A Los Angeles lawmaker wants California to allow for human composting, an eco-friendly alternative to traditional burial or cremation in which the dead are turned into soil.
The state of Washington became the first state to allow human composting when Democratic Gov. Jay Inslee signed a law last year permitting the practice.
“I would love to be a tree one day,” said Assemblywoman Cristina Garcia (D-Bell Gardens), who introduced Assembly Bill 2592 to allow for human composting, or “natural organic reduction” as the upstart industry calls the proces. “I think this is about giving people another option.”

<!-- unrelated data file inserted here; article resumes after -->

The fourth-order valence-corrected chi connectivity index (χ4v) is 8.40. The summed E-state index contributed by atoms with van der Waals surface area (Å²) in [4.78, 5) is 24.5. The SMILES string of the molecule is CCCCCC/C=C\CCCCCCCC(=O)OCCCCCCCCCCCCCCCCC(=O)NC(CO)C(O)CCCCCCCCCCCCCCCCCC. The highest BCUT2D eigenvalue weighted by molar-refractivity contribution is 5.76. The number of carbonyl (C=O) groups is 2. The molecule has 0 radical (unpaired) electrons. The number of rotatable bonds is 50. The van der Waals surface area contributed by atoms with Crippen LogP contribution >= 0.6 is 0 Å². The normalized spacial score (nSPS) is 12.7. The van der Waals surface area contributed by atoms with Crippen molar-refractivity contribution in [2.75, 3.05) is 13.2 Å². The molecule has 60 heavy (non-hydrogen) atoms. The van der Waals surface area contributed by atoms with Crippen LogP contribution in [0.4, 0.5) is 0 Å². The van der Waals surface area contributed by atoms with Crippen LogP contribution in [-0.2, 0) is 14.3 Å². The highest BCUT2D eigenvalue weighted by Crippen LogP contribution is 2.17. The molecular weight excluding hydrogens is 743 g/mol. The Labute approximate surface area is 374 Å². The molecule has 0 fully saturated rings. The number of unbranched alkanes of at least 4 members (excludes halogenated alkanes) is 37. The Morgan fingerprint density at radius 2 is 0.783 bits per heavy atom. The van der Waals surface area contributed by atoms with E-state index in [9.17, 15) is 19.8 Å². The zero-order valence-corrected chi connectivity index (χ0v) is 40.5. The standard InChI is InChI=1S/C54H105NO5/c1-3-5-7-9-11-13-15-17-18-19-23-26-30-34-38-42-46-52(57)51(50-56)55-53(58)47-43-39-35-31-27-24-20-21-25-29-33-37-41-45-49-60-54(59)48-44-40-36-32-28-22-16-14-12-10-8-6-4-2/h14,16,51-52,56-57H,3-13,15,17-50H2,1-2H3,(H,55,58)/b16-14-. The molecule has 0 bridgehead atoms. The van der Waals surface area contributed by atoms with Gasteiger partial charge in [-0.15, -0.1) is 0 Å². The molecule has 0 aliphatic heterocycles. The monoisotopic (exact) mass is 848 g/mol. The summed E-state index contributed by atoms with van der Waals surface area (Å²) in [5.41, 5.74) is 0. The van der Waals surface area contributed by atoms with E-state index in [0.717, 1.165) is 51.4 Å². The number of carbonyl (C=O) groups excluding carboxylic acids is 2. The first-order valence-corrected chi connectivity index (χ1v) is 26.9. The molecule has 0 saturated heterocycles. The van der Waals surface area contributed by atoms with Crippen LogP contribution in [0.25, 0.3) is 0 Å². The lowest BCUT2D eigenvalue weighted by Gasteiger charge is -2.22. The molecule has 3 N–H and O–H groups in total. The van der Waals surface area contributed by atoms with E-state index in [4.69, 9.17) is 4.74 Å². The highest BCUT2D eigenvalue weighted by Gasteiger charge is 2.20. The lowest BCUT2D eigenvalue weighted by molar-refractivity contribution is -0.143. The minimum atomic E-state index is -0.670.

Washington’s law goes into effect on May 1, with a Seattle business called Recompose preparing to open a funeral home that offers the service in early 2021. Recompose’s process involves placing a body into a vessel with wood chips, alfalfa and straw, allowing it to be decomposed by microbes and reduced to a nutrient-dense soil in about a month.
The end result is about a cubic yard of soil per person, which is then returned to families or donated to conservation land for use.
The Catholic Church came out in opposition to the Washington law, saying that human composting doesn’t show proper respect for the dead. The newly introduced California bill has not yet been scheduled for a hearing in the state Capitol.
Full story at LA Times.